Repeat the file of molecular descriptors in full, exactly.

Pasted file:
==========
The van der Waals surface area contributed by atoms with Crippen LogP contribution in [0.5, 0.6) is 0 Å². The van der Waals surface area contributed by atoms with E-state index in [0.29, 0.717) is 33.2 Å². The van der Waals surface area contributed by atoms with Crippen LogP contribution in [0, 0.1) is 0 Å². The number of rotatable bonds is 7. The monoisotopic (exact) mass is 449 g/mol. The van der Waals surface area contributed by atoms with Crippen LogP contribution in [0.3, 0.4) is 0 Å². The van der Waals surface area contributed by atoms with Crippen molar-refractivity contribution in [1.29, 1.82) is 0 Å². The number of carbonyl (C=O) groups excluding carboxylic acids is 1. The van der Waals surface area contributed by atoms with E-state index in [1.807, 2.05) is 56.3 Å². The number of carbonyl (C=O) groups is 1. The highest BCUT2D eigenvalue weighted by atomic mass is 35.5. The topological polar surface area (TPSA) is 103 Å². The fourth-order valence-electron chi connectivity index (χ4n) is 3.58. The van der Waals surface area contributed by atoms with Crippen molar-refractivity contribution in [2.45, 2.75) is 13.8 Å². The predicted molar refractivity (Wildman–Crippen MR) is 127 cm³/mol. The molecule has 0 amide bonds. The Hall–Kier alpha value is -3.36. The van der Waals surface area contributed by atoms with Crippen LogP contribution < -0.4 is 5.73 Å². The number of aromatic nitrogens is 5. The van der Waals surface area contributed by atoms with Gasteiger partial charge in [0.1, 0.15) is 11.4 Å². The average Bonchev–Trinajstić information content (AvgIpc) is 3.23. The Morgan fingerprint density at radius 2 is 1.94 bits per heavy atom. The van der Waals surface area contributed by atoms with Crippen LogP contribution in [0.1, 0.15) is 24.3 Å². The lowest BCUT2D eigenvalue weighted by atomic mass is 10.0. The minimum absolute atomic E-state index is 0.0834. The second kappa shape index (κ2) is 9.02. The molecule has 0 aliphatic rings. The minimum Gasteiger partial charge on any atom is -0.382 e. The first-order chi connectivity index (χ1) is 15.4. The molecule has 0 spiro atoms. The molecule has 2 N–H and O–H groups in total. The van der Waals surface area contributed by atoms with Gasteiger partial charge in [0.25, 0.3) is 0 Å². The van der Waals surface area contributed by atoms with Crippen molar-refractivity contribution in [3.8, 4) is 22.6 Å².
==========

The van der Waals surface area contributed by atoms with Crippen LogP contribution in [0.5, 0.6) is 0 Å². The van der Waals surface area contributed by atoms with E-state index in [0.29, 0.717) is 33.2 Å². The van der Waals surface area contributed by atoms with Crippen LogP contribution in [0, 0.1) is 0 Å². The number of rotatable bonds is 7. The monoisotopic (exact) mass is 449 g/mol. The van der Waals surface area contributed by atoms with Crippen LogP contribution in [0.3, 0.4) is 0 Å². The van der Waals surface area contributed by atoms with Crippen molar-refractivity contribution in [1.29, 1.82) is 0 Å². The number of carbonyl (C=O) groups excluding carboxylic acids is 1. The van der Waals surface area contributed by atoms with E-state index in [1.807, 2.05) is 56.3 Å². The number of carbonyl (C=O) groups is 1. The highest BCUT2D eigenvalue weighted by atomic mass is 35.5. The topological polar surface area (TPSA) is 103 Å². The fourth-order valence-electron chi connectivity index (χ4n) is 3.58. The van der Waals surface area contributed by atoms with Crippen molar-refractivity contribution in [2.45, 2.75) is 13.8 Å². The predicted molar refractivity (Wildman–Crippen MR) is 127 cm³/mol. The molecule has 0 amide bonds. The Hall–Kier alpha value is -3.36. The van der Waals surface area contributed by atoms with Crippen LogP contribution < -0.4 is 5.73 Å². The number of aromatic nitrogens is 5. The van der Waals surface area contributed by atoms with Gasteiger partial charge in [0.1, 0.15) is 11.4 Å². The average Bonchev–Trinajstić information content (AvgIpc) is 3.23. The Morgan fingerprint density at radius 2 is 1.94 bits per heavy atom. The van der Waals surface area contributed by atoms with Crippen LogP contribution in [0.1, 0.15) is 24.3 Å². The lowest BCUT2D eigenvalue weighted by atomic mass is 10.0. The minimum absolute atomic E-state index is 0.0834. The second kappa shape index (κ2) is 9.02. The molecule has 0 aliphatic rings. The minimum Gasteiger partial charge on any atom is -0.382 e. The first-order chi connectivity index (χ1) is 15.4. The molecule has 0 spiro atoms. The molecule has 2 N–H and O–H groups in total. The van der Waals surface area contributed by atoms with Gasteiger partial charge in [0.25, 0.3) is 0 Å². The van der Waals surface area contributed by atoms with Crippen molar-refractivity contribution in [3.8, 4) is 22.6 Å².